I frequently run Garrett TFE-731 and TPE-331 as well as some good ol' GE CJ 610's. Last start was about 9 am this morning (a 331.) I am also fully qualified on Alison 501's and C20's, PW 121's and PT-6's. I do alot of the OJT for run training at my airline and all of my trainees learn to monitor fuel flow, whether the checklist says to or not. I have never hot started an engine, although I have aborted starts that would have resulted in hot starts. I do probably as few as 3 runs to as many as 20 or more in an average work week. Believe me, I am qualified. A smart pilot who takes care of his aircraft will certainly get his mechanics opinion if ANY of the parameters are abnormal during start. I go out and monitor starts with pilots all the time if they think something isn't "quite right" and ultimately it is my call whether the engine is safe or not. A little more responsibility than pushing the start button don't ya think? Care to share your qualifications now?
 
EssentialPowr
Posts: 1646
Joined: Wed Sep 06, 2000 10:30 pm

RE: Hot Start On Engines, What Next?

Wed Apr 10, 2002 2:26 pm

Don't need to...

But again, what is the max fuel flow limitation for any of those engines on start up?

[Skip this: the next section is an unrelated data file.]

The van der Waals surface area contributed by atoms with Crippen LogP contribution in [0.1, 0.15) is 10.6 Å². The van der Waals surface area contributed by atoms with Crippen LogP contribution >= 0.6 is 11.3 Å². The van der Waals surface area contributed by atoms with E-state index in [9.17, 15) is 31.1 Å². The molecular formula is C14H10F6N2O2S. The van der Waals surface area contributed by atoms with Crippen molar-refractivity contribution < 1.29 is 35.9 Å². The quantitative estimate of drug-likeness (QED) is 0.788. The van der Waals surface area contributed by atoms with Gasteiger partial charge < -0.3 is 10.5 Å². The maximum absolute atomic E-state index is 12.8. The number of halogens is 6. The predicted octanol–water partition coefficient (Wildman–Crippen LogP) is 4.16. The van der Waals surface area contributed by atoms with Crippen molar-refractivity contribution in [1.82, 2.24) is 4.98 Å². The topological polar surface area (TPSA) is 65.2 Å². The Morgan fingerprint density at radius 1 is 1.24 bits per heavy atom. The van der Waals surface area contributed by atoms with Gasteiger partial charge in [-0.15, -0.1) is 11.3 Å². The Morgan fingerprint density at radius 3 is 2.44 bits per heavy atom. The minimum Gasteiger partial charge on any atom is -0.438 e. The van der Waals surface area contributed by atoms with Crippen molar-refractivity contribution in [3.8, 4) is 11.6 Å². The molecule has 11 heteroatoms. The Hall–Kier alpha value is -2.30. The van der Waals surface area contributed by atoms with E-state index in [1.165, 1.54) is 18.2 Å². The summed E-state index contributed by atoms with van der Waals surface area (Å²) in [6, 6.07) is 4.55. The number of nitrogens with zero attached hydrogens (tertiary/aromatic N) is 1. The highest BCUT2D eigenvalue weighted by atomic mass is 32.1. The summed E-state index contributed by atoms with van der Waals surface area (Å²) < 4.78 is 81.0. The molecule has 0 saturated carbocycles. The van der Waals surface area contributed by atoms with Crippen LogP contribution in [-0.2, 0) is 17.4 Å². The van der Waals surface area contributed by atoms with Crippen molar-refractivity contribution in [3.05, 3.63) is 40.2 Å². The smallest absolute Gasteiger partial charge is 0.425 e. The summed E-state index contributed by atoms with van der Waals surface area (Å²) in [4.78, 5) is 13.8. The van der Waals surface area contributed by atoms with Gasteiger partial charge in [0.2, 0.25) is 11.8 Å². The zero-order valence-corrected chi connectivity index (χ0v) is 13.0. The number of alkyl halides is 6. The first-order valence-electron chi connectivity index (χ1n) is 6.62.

apathoid
Posts: 887
Joined: Fri Sep 28, 2001 3:19 pm

RE: Hot Start On Engines, What Next?

Wed Apr 10, 2002 2:27 pm

You are making my argument for me. If fuel flow is abnormally high, the result COULD be a hot start. I never said that it was the primary indication, I said it was the FIRST indication. If you see high ff, you should sit forward and be prepared to abort. Can you give me one valid reason why this is such a bad idea? Or are you incapable of thinking outside of the box? "the checklist doesn't say to monitor ff, so it must not be important." That is a recipe for disaster.
 
EssentialPowr
Posts: 1646
Joined: Wed Sep 06, 2000 10:30 pm

RE: Hot Start On Engines, What Next?

Wed Apr 10, 2002 2:29 pm

You have current and contemporary experience with TPE 331s, PT6s or TFE 731s...and your first ref above was for a Convair 580?? That's rather strange...
 
apathoid
Posts: 887
Joined: Fri Sep 28, 2001 3:19 pm

RE: Hot Start On Engines, What Next?

Wed Apr 10, 2002 2:31 pm

You asked for a powerplant that reference fuel flow on the engine start checklist. The CV-580 is the only one I can think of off the top of my head.
 
EssentialPowr
Posts: 1646
Joined: Wed Sep 06, 2000 10:30 pm

RE: Hot Start On Engines, What Next?

Wed Apr 10, 2002 2:34 pm

FF can't be primary b/c there is NO defined LIMITATION; that's why it is defined as "Normal".

FF as a secondary, yes. Not primary; for the 5th time now.

If fuel flow is high, and other parameters are normal, start the engine: There was no limitation that was exceeded, and more importantly, if other parameters are normal, no damage.